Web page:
Background to 'Messiah'
- Composed in the summer of 1741 over 24 days. The idea of a biblical opera was more popular than an Italian opera with British audiences.
- Originally just strings and continuo, with trumpets and timpanis in more dramatic moments.
- First perfomed in Dublin in 1742. The first perfomance in England was in Covent Garden Theatre in 1743.
- Handel later added parts for oboe and bassoon that doubled existing string parts.
- In 1710 he was Kapellmeister. Due to this he was given permission to go to England for a year, where he spent the rest of his life, eventually becoming royal composer.
- Prior to Messiah he wrote Italian operas, but he changed to Oratorios when they became unpopular.
Baroqueness of 'And the Glory of the Lord'
ATGOTL is a peice written in the barqoue style, of which the features are:
- Ornamented melodic parts.
- Major/Minor keys replacing modes.
- Use of diatonic chords- I, IV, V, II and VI.
- Basso Continuo.
- Different Textures- Monophonic, Homophonic and Polyphonic.
- Previaling mood in pieces- affection.
- Terrassed dynamics- loud and soft.
- Orchestra- Strings (inluding Harpsichord), trumpets, horns and timpanis. There was some woodwind but it's prescence depended on the piece and varied.
ATGOTL is part of the oratorio Messiah. An oratorio is a large-scale biblical work. Oratorios have a specific structure:
- Recitative- concentrates on getting the words across with minimal use of music. In Messiah this prophecises the coming of the Lord.
- Aria- solo song that refelcts a mood or emotion. The music is more elaborate. Here, Messiah is uplifting and joyful.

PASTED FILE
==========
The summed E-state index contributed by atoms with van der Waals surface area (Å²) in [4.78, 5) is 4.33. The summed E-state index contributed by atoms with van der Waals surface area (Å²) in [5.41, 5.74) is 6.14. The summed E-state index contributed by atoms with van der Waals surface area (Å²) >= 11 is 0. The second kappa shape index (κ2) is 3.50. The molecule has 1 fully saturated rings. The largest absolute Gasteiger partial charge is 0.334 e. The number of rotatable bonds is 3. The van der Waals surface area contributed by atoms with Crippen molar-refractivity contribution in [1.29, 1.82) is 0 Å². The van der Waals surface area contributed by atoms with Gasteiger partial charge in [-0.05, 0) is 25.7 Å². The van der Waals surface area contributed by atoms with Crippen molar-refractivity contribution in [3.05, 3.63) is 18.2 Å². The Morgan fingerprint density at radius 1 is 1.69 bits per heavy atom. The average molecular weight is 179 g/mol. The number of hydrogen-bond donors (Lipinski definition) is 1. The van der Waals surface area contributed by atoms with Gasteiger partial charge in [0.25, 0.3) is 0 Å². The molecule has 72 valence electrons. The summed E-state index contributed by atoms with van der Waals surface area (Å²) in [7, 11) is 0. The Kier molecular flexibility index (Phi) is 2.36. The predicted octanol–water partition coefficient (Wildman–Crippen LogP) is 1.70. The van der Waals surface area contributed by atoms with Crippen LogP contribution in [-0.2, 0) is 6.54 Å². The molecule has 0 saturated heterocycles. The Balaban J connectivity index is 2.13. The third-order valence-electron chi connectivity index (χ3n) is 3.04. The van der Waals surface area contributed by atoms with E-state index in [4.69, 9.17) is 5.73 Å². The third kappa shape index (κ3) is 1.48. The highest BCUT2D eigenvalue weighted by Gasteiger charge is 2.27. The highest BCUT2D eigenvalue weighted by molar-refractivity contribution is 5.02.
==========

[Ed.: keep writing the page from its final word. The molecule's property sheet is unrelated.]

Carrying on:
- Chorus- sums up the action until that point. ATGOTL is a chorus and is a positive look at the coming of the Lord.
The Libretto, or the words in Messiah are in three parts:
- Part 1- propechies fortelling the coming of the Messiah.
- Part 2- passion music of Jesus' suffering and crucifixion.
- Part 3- Jesus' resurrection.
Motifs 1 and 2
Motifs 3 and 4
Description of motifs in 'And the Glory of the Lor
- First three notes are an A major triad.
- Stepwise scale ending- last three notes ascend.
- Built on two one-bar descending sequences.
- Word 'revealed' is melismatic.
- Repetitive idea with three statements of the descending fourth idea making it firm.
- Long dotted minim notes with only two low pitches.
- Part is doubled with tenor and basses to make give it a strong conviction.
Essay Points for 'And the Glory of the Lord'
Rhythm and Metre
- Sprightly 3/4 triple time.
- Intially allegro so that it is uplifting, but adagio at the end so it comes to a slow finish.
- Use of hemiolas. This is where notes are tied over bars to make 2/4 sound like 3/4.
- Four motifs are used throughout the piece repetitively.
- Mostly based around descending sequences.
- Mostly syllabic, but in places it's melismatic in the voices.
- Begins in A Major, so that the piece sounds joyful as it tells of the coming of the Lord.
- Modulates throughout: A maj- E maj- A maj- E maj- B maj- E maj.
- Finishes with a plagal (or 'amen') cadence. A plagal cadence is chords IV-I.
- Diatonic- only using seven notes of scale.
Essay points for 'And the Glory of the Lord' conti
- Mixture of polyphonic and homophonic.
- Imitation is used. Different parts imitate each other, especially the voices.
- Strings (violins 1 and 2, viola) and basso continuo (cello).
- SATB choir.
- Based on four motifs.
- No real structure.
- Intrumental introduction that is allegro, with a slow adagio finish.